The week ahead


The Pound closed last week lower against most of its peers, after rallying earlier in the week. It peaked at around 1.40 against the US Dollar and 1.1640 against the Euro. This week starts in a similar fashion, Sterling opened higher on a trade-weighted basis, aided by strong economic data at the tail-end of last week, namely retail sales and PMI readings. Further bolstered by the next age-group being invited to their first vaccination this week. The data calendar is lighter this week so broader market sentiment could drive Sterling the most over the coming days, with Wednesday’s Fed meeting being this week’s key event.

  • On Tuesday, CBI Reported Sales for April is expected to post its first positive reading since September 2020, reflecting a bigger high street footfall in the latest stage of easing lockdown
  • Wednesday’s Nationwide House Price index is expected to read 0.5% growth in April vs. -0.2% in March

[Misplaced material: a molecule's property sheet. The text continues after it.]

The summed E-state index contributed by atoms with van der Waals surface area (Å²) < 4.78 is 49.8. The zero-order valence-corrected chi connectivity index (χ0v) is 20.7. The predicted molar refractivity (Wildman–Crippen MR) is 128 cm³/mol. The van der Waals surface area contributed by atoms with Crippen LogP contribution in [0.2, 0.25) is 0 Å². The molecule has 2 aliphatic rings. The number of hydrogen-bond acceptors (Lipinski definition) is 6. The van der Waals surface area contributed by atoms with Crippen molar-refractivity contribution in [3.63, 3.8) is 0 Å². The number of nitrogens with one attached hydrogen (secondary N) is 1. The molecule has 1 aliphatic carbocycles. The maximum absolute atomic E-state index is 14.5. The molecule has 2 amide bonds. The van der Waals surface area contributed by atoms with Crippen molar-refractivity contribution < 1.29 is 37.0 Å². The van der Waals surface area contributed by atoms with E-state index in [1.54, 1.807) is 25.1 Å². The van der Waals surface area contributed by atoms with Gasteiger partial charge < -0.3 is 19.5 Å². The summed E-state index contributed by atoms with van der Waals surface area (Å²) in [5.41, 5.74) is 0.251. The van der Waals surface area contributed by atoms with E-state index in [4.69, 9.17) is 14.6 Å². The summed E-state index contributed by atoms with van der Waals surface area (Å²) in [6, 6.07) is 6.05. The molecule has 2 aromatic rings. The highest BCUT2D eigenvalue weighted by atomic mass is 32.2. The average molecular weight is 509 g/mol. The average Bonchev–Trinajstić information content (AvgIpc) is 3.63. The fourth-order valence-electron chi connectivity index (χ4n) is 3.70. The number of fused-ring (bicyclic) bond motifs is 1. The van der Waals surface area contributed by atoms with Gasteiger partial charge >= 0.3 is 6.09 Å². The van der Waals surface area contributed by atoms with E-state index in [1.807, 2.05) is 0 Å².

The Euro continues to drift higher, posting its fourth weekly gain on its trade-weighted basis last week. The Eurozone economic outlook is improving as vaccinations continue to gather pace and the re-opening of economies is being optimistically planned across the continent over the coming weeks and months. After last week’s strong European PMIs, the market will be looking for continued strong data for another push higher for the Euro against the US Dollar. However, the mid-week Federal Reserve meeting could provide a headwind for the Euro. ECB President Christine Lagarde will also be speaking on Wednesday afternoon.

  • Monday’s German IFO Business Climate survey missed expectations, coming in at 96.8 vs. a forecasted 97.8. However, it is still an improvement from last month’s figure and continues to trend higher.
  • Wednesday’s German GfK Consumer Confidence survey for May is expected to read -4.2, up from -6.2 last month.
  • Thursday’s preliminary April CPI reading for Germany is expected to read 0.5%, unchanged from last month’s 0.5%, and an annualised 1.9% reading is also forecast.